• We’ll install a map of England first, by clicking on and select “England”.
    • You will be prompted to donate (to a worthy cause), but it’s not necessary. Scroll down to “Topo Summer” (Summer/Winter is not relevant in England but Summer/Winter maps are significantly different in Alpine countries). Optionally you can select “File for GPS”, “Windows installer”, or “Mac installer” – for now select the Windows, or Mac option as appropriate.
    • A download dialog will be displayed for downloading exe to a folder of your choice – I suggest you create a folder off the root of your hard disk called C:\Installations\OSM\England press “Save” and wait for the download to complete.
    • Make sure BaseCamp is closed down.
    • At the bottom left of your browser you’ll see the file you’ve just downloaded with a ^ character beside it. Press “^/Open” to install the map. For some reason you will get a “Windows protected your PC” message, but I can assure you this file is perfectly safe to run. So, press “More info” and then “Run anyway”. My virus checker (AVG) does a check and pronounces the file safe. Continue and wait until the map has been installed.
    • You will have seen that there are other European maps on the Frikart site, which you can download and install in a similar way. As an alternative you could go to Select
      and download the whole of Europe. It’s a 13Gb file, which expands to 16Gb when installed, so you can choose to use it depending on where you are planning to go, or how much disk space you have on your PC. It takes a long time to download the file, but when it’s complete you should navigate to OFM(EU2021-04-08_pc).zip in an Explorer Window, or easier to select “^Show in Folder”, and double click the .zip file to show its contents.
    • Copy the folder to C:\Garmin\Maps\Europe and then navigate to C:\Garmin\Maps\Europe\OFM(EU2021), scroll down and double-click Install_OFM_EU2021.exe to install the map having made sure BaseCamp is not running. You’ll get the same warning messages as described in 4.8, but it is not a problem.
    • We need to do a bit of customising before creating .gpx files. In “View/Toolbars” make sure the following items are checked: Activity Profiles, Detail Level, Drawing Tools, Edit Features, Edit, Map Tools, View and Show Select Tool.
    • Before we look at creating routes there’s one or two things that are worth saying about BaseCamp.
      • Before creating a route, you should specify the mode of transport in a profile to be used – this determines the categories of roads and tracks to be used in creating the route. These can be tuned in “Edit/Options/Activity Profile”.
      • You can specify the units and grid to be used in “Edit/Options/Measurement” – kilometres or miles; metres or feet; National Grid or UTM; etc.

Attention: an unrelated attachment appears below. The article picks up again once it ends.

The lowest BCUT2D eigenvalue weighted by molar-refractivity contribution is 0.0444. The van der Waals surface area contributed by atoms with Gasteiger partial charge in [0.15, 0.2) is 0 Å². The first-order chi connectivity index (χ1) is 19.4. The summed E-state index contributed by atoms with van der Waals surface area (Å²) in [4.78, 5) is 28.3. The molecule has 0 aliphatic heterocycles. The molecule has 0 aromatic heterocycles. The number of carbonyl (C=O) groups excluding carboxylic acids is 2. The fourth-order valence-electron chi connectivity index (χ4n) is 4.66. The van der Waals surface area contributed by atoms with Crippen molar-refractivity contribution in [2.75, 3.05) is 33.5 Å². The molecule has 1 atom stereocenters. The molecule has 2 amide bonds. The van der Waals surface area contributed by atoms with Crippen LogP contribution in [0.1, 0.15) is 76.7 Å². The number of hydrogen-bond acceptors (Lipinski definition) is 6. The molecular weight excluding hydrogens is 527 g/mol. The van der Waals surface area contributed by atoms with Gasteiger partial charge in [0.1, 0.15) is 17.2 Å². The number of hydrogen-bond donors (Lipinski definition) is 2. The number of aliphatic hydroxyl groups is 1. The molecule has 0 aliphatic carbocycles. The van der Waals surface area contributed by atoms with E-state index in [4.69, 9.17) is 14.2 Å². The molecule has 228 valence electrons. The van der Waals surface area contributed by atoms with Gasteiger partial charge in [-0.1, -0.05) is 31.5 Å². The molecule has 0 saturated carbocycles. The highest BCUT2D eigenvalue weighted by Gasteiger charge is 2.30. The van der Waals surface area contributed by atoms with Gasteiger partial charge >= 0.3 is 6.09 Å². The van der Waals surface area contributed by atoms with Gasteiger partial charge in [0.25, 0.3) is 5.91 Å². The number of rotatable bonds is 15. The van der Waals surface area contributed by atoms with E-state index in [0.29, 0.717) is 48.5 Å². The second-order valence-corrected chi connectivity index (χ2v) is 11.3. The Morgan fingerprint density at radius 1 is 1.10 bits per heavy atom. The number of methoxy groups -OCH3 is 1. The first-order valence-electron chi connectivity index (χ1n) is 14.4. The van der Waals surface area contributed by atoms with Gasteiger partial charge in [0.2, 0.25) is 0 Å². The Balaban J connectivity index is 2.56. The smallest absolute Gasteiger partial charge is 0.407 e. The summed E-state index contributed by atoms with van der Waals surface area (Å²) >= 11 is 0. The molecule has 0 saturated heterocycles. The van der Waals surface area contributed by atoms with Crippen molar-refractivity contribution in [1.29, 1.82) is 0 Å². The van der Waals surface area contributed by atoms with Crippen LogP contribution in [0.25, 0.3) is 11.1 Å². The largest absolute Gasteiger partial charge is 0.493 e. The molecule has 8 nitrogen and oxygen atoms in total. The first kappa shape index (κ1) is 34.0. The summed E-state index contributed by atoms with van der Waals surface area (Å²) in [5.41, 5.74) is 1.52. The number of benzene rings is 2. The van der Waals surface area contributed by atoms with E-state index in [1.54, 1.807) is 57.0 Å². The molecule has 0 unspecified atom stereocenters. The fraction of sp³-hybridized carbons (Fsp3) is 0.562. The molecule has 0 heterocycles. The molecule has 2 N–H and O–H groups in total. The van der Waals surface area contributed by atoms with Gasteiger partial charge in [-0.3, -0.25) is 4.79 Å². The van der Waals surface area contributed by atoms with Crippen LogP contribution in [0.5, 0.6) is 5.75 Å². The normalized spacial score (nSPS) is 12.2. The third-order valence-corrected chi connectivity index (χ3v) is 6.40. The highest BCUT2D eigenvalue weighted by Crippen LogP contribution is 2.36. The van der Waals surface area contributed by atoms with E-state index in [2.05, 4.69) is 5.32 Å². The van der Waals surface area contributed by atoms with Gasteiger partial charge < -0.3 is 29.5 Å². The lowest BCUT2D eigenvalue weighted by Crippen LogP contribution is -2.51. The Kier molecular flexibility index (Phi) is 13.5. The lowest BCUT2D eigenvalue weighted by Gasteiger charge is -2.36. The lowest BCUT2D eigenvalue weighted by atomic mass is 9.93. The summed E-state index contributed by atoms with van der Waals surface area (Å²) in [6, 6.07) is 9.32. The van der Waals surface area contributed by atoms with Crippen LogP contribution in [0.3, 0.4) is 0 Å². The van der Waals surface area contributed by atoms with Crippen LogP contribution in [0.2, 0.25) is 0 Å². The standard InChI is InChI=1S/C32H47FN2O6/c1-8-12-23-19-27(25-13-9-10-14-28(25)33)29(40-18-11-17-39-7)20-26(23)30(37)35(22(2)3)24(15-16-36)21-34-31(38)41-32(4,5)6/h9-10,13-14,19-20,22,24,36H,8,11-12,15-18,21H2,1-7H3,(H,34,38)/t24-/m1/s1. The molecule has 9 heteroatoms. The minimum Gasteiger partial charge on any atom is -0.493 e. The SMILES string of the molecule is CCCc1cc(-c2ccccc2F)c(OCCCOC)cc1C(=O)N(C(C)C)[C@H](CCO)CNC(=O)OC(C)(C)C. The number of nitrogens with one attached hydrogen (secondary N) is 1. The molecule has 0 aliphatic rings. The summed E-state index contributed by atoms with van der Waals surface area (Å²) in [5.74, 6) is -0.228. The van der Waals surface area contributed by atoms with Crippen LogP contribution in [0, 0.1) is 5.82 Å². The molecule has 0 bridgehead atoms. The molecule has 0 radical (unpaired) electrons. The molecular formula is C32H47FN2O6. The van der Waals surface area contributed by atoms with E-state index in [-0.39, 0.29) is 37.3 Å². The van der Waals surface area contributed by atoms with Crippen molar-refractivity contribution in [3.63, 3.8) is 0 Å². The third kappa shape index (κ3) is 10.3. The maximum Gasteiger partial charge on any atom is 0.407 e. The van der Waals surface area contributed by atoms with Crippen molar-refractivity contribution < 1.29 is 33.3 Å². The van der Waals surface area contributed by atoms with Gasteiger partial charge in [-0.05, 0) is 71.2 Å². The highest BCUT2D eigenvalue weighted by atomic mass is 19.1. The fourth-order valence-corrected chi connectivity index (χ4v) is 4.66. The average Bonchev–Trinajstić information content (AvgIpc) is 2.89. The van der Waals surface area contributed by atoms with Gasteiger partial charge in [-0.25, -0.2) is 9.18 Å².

• The level of detail to be displayed can be selected – sometimes too much detail can obscure other features – you need to experiment with what suits you.
      • In “Edit/Options/Display” you can specify the size of text and the thickness of routes and tracks.
      • BaseCamp is very good at retaining information at the end of a session, but it’s also very easy to get congested with too much old data. You should save any routes you want to keep by using the Export facility.
      • Deleting items from the left-hand panels does not delete corresponding files on your PC, so it’s quite safe to delete stuff from BaseCamp.
    • Bonus: Your GPS may not have maps outside the UK, but… Let’s say we’re going on a tour in Mallorca and need the maps on our GPS.
      • Go to the Frikart site (, download and install the OSM Summer Spain map, fire-up BaseCamp and connect your GPS unit.
      • Select ‘Maps’ and scroll down to ‘Install Maps’. Select the Spanish map for installation on onto the GPS and go. Easy!! And we’re ready to go.
      • There used to be an alternative mechanism by selecting the “File for GPS” option on the Frikart site with the required map selected. It doesn’t appear to be working at present but we won’t worry about it as the BaseCamp mechanism works fine.
      • Have a look at the Garmin folder on your GPS in Windows Explorer. You will see a file called “OSM Summer Spain.img”, which is the Spanish mapping file – .img is the suffix used by Garmin for all mapping files.  
    • Next time we’ll look inside .gpx files to give us a bit of background before creating routes and tracks in BaseCamp.




  1. .gpx files
    • .gpx files can hold a variety of information in addition to the minimum data required for courses. The essential, minimum data is a collection of waypoints, a collection of routes and a collection of tracks – one, or more of these elements may be present in a .gpx file.
    • A waypoint is defined by a longitude/latitude pair; it may also have a name, an elevation (height above sea level), a time, and a symbol to use when displaying the waypoint. It can be useful to have a waypoint on your GPS for ‘home’, say. Select the waypoint in “Saved Locations” and press “Ride” – the GPS will calculate a route to ‘home’ from your current location.
    • A route is defined by a series of route-points (like waypoints) with each point having a name. Depending on the app that generated the route there may be additional information with each route-point: a display symbol, elevation, and time. This format was designed for navigating, although some GPSs (eg. Garmin Montana) allow a maximum of 50 route-points in a route and calculate intermediate points using the routing information in its internal mapping.